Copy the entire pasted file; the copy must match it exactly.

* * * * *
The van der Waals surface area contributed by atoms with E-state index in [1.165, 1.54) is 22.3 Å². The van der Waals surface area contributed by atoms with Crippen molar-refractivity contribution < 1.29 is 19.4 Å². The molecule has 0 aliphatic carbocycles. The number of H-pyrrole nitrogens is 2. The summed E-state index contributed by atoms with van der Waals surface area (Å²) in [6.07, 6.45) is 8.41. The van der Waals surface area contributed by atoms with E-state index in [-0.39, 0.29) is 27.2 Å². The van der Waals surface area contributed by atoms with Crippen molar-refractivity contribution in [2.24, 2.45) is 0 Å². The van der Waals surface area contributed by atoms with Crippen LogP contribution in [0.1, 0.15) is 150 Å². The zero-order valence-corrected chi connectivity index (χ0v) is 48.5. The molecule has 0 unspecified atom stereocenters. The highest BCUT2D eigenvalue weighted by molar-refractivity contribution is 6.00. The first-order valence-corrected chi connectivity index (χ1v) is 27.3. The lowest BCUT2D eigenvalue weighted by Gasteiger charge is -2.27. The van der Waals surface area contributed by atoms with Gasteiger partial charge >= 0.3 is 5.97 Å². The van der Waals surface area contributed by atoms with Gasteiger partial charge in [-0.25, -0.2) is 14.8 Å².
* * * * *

The van der Waals surface area contributed by atoms with E-state index in [1.165, 1.54) is 22.3 Å². The van der Waals surface area contributed by atoms with Crippen molar-refractivity contribution < 1.29 is 19.4 Å². The molecule has 0 aliphatic carbocycles. The number of H-pyrrole nitrogens is 2. The summed E-state index contributed by atoms with van der Waals surface area (Å²) in [6.07, 6.45) is 8.41. The van der Waals surface area contributed by atoms with E-state index in [-0.39, 0.29) is 27.2 Å². The van der Waals surface area contributed by atoms with Crippen molar-refractivity contribution in [2.24, 2.45) is 0 Å². The van der Waals surface area contributed by atoms with Crippen LogP contribution in [0.1, 0.15) is 150 Å². The zero-order valence-corrected chi connectivity index (χ0v) is 48.5. The molecule has 0 unspecified atom stereocenters. The highest BCUT2D eigenvalue weighted by molar-refractivity contribution is 6.00. The first-order valence-corrected chi connectivity index (χ1v) is 27.3. The lowest BCUT2D eigenvalue weighted by Gasteiger charge is -2.27. The van der Waals surface area contributed by atoms with Gasteiger partial charge >= 0.3 is 5.97 Å². The van der Waals surface area contributed by atoms with Gasteiger partial charge in [-0.25, -0.2) is 14.8 Å².